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# reduce() in Python

The reduce(fun,seq) function is used to apply a particular function passed in its argument to all of the list elements mentioned in the sequence passed along.This function is defined in “functools” module.

Working :

• At first step, first two elements of sequence are picked and the result is obtained.
• Next step is to apply the same function to the previously attained result and the number just succeeding the second element and the result is again stored.
• This process continues till no more elements are left in the container.
• The final returned result is returned and printed on console.

## Python3

 `# python code to demonstrate working of reduce()` `# importing functools for reduce()``import` `functools` `# initializing list``lis ``=` `[``1``, ``3``, ``5``, ``6``, ``2``]` `# using reduce to compute sum of list``print``(``"The sum of the list elements is : "``, end``=``"")``print``(functools.``reduce``(``lambda` `a, b: a``+``b, lis))` `# using reduce to compute maximum element from list``print``(``"The maximum element of the list is : "``, end``=``"")``print``(functools.``reduce``(``lambda` `a, b: a ``if` `a > b ``else` `b, lis))`

Output

```The sum of the list elements is : 17
The maximum element of the list is : 6```

Using Operator Functions

reduce() can also be combined with operator functions to achieve the similar functionality as with lambda functions and makes the code more readable.

## Python3

 `# python code to demonstrate working of reduce()``# using operator functions` `# importing functools for reduce()``import` `functools` `# importing operator for operator functions``import` `operator` `# initializing list``lis ``=` `[``1``, ``3``, ``5``, ``6``, ``2``]` `# using reduce to compute sum of list``# using operator functions``print``(``"The sum of the list elements is : "``, end``=``"")``print``(functools.``reduce``(operator.add, lis))` `# using reduce to compute product``# using operator functions``print``(``"The product of list elements is : "``, end``=``"")``print``(functools.``reduce``(operator.mul, lis))` `# using reduce to concatenate string``print``(``"The concatenated product is : "``, end``=``"")``print``(functools.``reduce``(operator.add, [``"geeks"``, ``"for"``, ``"geeks"``]))`

Output

```The sum of the list elements is : 17
The product of list elements is : 180
The concatenated product is : geeksforgeeks```

reduce() vs accumulate()

Both reduce() and accumulate() can be used to calculate the summation of a sequence elements. But there are differences in the implementation aspects in both of these.

• reduce() is defined in “functools” module, accumulate() in “itertools” module.
• reduce() stores the intermediate result and only returns the final summation value. Whereas, accumulate() returns a iterator containing the intermediate results. The last number of the iterator returned is summation value of the list.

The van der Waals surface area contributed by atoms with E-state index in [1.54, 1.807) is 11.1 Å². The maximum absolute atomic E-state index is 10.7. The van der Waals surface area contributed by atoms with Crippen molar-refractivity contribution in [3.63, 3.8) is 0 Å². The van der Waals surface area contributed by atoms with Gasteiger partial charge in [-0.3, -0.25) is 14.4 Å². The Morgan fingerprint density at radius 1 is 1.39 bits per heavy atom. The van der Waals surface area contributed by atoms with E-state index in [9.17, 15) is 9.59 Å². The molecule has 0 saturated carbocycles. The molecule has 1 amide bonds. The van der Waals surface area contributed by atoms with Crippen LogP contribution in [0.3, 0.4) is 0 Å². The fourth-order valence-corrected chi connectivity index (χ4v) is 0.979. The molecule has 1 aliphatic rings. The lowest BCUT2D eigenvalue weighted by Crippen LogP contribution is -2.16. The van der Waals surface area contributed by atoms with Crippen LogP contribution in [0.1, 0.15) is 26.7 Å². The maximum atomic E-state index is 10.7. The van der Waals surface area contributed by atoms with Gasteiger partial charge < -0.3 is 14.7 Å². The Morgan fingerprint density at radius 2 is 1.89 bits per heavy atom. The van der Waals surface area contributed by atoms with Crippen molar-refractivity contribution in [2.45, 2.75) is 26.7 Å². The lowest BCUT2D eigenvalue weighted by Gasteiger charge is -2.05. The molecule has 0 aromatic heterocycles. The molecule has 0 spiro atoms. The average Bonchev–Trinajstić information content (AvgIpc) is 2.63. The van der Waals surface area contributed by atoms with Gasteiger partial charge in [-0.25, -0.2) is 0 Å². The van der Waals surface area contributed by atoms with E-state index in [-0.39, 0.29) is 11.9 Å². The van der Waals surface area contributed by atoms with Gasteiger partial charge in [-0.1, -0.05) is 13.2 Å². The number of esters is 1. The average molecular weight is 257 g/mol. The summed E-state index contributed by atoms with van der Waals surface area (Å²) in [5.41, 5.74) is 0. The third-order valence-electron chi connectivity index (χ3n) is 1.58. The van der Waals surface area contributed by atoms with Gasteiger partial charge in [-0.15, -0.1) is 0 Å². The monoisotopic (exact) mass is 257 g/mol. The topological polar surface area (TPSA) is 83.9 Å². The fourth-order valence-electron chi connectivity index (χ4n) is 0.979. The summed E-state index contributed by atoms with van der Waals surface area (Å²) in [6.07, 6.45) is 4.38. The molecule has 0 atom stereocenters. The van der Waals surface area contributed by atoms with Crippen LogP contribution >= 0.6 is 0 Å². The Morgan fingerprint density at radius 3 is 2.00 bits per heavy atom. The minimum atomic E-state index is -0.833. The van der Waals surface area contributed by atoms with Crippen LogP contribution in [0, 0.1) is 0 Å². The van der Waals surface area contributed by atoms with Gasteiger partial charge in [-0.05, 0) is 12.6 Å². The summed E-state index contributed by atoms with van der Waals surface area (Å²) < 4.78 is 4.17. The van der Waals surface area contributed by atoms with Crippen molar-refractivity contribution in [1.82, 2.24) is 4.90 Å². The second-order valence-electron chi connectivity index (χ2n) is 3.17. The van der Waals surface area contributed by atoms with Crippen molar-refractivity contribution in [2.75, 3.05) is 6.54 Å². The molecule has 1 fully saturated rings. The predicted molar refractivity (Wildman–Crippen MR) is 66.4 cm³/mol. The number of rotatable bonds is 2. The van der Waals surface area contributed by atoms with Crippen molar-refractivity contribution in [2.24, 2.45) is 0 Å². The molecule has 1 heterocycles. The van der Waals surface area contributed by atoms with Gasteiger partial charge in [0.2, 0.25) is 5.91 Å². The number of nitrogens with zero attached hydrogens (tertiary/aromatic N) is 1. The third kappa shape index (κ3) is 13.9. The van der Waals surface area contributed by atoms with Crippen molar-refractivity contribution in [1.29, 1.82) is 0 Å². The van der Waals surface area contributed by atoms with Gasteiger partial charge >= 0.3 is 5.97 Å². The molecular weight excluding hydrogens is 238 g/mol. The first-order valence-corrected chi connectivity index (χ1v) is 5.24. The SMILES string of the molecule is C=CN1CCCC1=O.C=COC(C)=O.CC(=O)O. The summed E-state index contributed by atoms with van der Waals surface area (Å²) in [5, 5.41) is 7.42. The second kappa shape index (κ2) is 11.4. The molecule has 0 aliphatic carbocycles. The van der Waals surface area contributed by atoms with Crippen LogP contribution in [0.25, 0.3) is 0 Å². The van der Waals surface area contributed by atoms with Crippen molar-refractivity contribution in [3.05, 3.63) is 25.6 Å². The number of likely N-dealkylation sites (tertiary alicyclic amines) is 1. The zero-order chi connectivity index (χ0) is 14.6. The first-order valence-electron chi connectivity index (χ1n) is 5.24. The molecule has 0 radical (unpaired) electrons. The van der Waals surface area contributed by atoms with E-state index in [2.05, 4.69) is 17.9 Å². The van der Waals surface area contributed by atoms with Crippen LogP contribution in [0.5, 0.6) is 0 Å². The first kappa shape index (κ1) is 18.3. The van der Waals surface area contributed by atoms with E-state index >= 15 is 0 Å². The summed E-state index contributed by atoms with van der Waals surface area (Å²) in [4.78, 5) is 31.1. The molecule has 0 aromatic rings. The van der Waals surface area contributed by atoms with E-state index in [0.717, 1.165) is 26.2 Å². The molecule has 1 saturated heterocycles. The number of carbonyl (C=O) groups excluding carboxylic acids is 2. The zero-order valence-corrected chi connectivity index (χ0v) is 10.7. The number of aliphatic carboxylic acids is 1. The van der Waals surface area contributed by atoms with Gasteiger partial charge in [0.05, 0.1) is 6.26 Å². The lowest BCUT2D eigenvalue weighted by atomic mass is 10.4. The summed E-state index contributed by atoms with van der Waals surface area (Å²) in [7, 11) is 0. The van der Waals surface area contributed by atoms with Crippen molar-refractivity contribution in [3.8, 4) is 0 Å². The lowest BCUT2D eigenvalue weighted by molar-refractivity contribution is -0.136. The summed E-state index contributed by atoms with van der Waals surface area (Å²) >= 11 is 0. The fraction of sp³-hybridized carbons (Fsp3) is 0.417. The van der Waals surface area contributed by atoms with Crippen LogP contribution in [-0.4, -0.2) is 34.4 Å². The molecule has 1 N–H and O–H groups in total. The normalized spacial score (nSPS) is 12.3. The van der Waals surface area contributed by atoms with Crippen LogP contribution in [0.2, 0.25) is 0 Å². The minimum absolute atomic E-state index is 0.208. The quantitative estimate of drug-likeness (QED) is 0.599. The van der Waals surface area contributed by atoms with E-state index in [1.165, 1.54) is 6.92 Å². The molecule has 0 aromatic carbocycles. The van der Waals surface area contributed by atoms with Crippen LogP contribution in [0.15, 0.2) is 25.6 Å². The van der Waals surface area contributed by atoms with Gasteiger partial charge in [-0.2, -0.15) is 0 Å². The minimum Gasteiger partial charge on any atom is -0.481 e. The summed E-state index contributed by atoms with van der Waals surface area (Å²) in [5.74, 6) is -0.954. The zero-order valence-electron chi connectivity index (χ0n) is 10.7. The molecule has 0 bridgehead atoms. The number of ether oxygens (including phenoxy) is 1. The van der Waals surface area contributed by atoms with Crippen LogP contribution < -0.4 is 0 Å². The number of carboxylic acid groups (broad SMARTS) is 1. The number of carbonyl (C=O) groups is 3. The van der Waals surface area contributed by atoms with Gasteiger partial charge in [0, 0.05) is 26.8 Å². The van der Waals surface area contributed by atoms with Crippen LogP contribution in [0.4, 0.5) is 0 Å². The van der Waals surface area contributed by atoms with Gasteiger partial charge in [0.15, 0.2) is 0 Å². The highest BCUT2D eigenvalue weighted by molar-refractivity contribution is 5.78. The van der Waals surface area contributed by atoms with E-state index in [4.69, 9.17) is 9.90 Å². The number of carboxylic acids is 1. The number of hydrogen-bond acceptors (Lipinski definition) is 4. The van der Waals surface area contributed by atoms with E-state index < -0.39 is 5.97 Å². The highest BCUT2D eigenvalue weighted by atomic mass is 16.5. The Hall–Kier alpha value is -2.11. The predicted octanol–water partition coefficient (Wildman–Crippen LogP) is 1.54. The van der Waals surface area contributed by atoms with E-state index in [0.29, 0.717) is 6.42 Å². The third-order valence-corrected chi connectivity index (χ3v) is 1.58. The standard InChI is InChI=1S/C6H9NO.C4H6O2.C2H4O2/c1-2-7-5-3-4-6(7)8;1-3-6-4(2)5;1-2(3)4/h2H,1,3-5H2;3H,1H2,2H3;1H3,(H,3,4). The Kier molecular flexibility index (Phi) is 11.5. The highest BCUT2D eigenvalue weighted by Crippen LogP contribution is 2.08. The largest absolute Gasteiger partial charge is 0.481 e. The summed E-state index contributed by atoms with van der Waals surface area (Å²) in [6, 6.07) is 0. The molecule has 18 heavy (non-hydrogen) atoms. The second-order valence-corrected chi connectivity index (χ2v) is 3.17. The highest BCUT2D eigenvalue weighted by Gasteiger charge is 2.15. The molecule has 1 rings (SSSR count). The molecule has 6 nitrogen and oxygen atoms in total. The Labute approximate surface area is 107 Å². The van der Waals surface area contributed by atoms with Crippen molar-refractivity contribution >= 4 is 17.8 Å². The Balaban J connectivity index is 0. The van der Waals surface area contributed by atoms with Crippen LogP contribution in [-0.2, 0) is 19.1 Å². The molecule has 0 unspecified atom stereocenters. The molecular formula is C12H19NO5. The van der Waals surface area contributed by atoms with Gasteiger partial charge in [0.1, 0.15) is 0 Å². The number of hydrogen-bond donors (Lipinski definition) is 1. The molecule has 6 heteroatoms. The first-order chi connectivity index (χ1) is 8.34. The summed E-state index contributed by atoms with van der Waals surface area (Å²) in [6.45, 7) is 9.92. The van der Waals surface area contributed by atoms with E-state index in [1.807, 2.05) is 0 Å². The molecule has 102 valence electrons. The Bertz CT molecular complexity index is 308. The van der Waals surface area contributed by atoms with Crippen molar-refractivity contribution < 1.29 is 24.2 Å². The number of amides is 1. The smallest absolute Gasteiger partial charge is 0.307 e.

• reduce(fun, seq) takes function as 1st and sequence as 2nd argument. In contrast accumulate(seq, fun) takes sequence as 1st argument and function as 2nd argument.

## Python3

 `# python code to demonstrate summation``# using reduce() and accumulate()` `# importing itertools for accumulate()``import` `itertools` `# importing functools for reduce()``import` `functools` `# initializing list``lis ``=` `[``1``, ``3``, ``4``, ``10``, ``4``]` `# printing summation using accumulate()``print``(``"The summation of list using accumulate is :"``, end``=``"")``print``(``list``(itertools.accumulate(lis, ``lambda` `x, y: x``+``y)))` `# printing summation using reduce()``print``(``"The summation of list using reduce is :"``, end``=``"")``print``(functools.``reduce``(``lambda` `x, y: x``+``y, lis))`

Output

```The summation of list using accumulate is :[1, 4, 8, 18, 22]
The summation of list using reduce is :22```

reduce() function with three parameters

Reduce function i.e. reduce() function works with 3 parameters in python3 as well as for 2 parameters. To put it in a simple way reduce() places the 3rd parameter before the value of the second one, if it’s present. Thus, it means that if the 2nd argument is an empty sequence, then 3rd argument serves as the default one.

Here is an example :(This example has been take from the  functools.reduce() documentation includes a Python version of the function:

## Python3

 `# Python program to  illustrate sum of two numbers.``def` `reduce``(function, iterable, initializer``=``None``):``    ``it ``=` `iter``(iterable)``    ``if` `initializer ``is` `None``:``        ``value ``=` `next``(it)``    ``else``:``        ``value ``=` `initializer``    ``for` `element ``in` `it:``        ``value ``=` `function(value, element)``    ``return` `value` `# Note that the initializer, when not None, is used as the first value instead of the first value from iterable , and after the whole iterable.``tup ``=` `(``2``,``1``,``0``,``2``,``2``,``0``,``0``,``2``)``print``(``reduce``(``lambda` `x, y: x``+``y, tup,``6``))` `# This code is contributed by aashutoshjha`

Output

`15`

This article is contributed by Manjeet Singh(S.Nandini). If you like GeeksforGeeks and would like to contribute, you can also write an article using write.geeksforgeeks.org or mail your article to review-team@geeksforgeeks.org. See your article appearing on the GeeksforGeeks main page and help other Geeks.